Baylor won 23 games in a row last season and reached No. 1 in the AP poll for just the second season ever in school history. This season, the Bears have won their first 14 games, half of which have come in Big 12 play.
While Baylor is so much more than a one-man band, junior guard Jared Butler directs the show. After a First Team All-Big 12 campaign as a sophomore, Butler has thrown his hat into the ring as a contender, if not a favorite, for Big 12 Player of the Year and All-American status.
Here’s what makes Butler one of the best players in the country.
He’s an elite 3-point shooter
Butler has attempted 81 3-pointers this season. He’s made 40 of them, giving him a 3-point percentage of 49.4, which ranks 35th nationally.
It’s not an overstatement to say that one of the best players in the country, Butler, is also one of the best 3-point shooters in the country. He has made multiple 3-pointers in 11 of Baylor’s 14 games and he’s 13-for-16 from deep in his last two games against Kansas and Oklahoma State. With seven threes against the Jayhawks and six against the Cowboys, he’s had two of his three best 3-point shooting games of his career in consecutive games.
Butler started his 3-point barrage against Kansas with an open three from the top of the key on the first possession of the game. Butler received back-to-back screens from Flo Thamba and Kansas’ Ochai Agbaji went under the second screen, which gave Butler the space he needed to knock down the shot.
A few minutes later, Butler inbounded the ball from below Kansas’ basket, then took a quick give-and-go from teammate Jonathan Tchamwa Tchatchoua, who screen Butler’s defender, Marcus Garrett. That meant that Kansas big man Mitch Lightfoot was switched onto Butler.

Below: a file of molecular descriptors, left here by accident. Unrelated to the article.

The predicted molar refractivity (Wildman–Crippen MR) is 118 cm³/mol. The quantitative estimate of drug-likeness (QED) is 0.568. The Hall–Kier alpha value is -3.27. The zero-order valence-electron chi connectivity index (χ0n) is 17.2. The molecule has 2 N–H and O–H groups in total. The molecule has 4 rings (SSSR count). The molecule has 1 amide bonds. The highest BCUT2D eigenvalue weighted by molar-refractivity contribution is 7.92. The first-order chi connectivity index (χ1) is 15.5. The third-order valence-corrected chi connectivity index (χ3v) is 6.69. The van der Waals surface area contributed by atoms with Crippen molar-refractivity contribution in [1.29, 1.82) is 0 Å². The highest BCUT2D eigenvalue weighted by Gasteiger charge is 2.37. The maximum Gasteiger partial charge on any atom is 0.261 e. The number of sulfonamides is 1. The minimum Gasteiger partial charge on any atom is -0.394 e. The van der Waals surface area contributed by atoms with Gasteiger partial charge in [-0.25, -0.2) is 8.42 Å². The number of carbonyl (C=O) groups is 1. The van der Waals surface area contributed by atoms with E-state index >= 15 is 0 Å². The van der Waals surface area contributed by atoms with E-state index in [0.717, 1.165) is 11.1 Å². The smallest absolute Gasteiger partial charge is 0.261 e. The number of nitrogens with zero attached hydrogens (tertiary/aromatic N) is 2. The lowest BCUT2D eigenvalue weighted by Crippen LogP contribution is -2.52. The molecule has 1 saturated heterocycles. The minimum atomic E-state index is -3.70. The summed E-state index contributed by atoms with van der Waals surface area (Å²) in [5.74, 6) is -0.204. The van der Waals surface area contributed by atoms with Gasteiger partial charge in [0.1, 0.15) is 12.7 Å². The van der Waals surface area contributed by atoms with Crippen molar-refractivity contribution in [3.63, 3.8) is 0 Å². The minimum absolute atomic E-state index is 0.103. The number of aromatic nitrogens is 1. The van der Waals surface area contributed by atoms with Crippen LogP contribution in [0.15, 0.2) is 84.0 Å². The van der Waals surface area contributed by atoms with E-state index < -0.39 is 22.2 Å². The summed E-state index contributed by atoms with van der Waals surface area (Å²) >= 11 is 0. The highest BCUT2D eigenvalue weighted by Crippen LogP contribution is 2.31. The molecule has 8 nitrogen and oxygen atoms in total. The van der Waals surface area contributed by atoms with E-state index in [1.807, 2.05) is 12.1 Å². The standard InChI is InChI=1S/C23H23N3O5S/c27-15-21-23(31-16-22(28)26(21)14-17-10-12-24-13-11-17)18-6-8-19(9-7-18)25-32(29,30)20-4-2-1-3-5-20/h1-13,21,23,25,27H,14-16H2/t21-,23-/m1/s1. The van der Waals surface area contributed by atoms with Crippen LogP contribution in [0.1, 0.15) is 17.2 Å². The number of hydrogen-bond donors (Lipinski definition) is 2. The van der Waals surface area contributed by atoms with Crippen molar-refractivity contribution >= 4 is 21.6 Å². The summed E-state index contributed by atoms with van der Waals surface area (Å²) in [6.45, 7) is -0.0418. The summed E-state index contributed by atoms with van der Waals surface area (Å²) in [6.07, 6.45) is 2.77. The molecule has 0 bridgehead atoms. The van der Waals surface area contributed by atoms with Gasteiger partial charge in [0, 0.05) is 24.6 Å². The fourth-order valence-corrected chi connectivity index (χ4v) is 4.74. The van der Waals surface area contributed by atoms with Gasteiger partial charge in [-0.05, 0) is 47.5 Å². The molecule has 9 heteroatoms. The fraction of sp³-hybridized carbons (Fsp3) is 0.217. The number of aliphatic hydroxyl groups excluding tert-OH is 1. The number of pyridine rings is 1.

Lightfoot left Butler before Garrett was able to regain his footing, leaving Baylor’s leading scorer with another wide-open 3-pointer. Because Baylor has so many offensive weapons, Butler benefited from the attention Kansas’ defense paid to Tchamwa Tchatchoua, who has made 60 percent of his 2-point attempts this season and who — like Butler — shouldn’t be left open in a spot where he can score easily.
What’s scary for Baylor’s opponents is that Butler isn’t alone on Baylor’s roster as a great 3-point shooter. Adam Flagler and Davion Mitchell are both 42-percent 3-point shooters, Matthew Mayer is at 41 percent and MaCio Teague is making 35 percent of his attempts from deep. That both diverts attention to Butler’s teammates and that 3-point shooting spreads the floor for Butler to get the space he needs. It also helps Baylor’s lead guard set up his teammates.
He’s one of the best assist men in the country
Despite leading Baylor in scoring at 17.1 points per game, Butler is just a fraction of an assist per game off the team lead in assists, too. He’s averaging 5.4 per game but that doesn’t tell the complete picture about his play-making. His assist rate — a metric that measures what percent of a team’s baskets are assisted by a player when he’s on the floor — is 32.7 percent, which means that roughly one out of every three Baylor baskets is directly due to Butler’s passing, when he’s on the floor.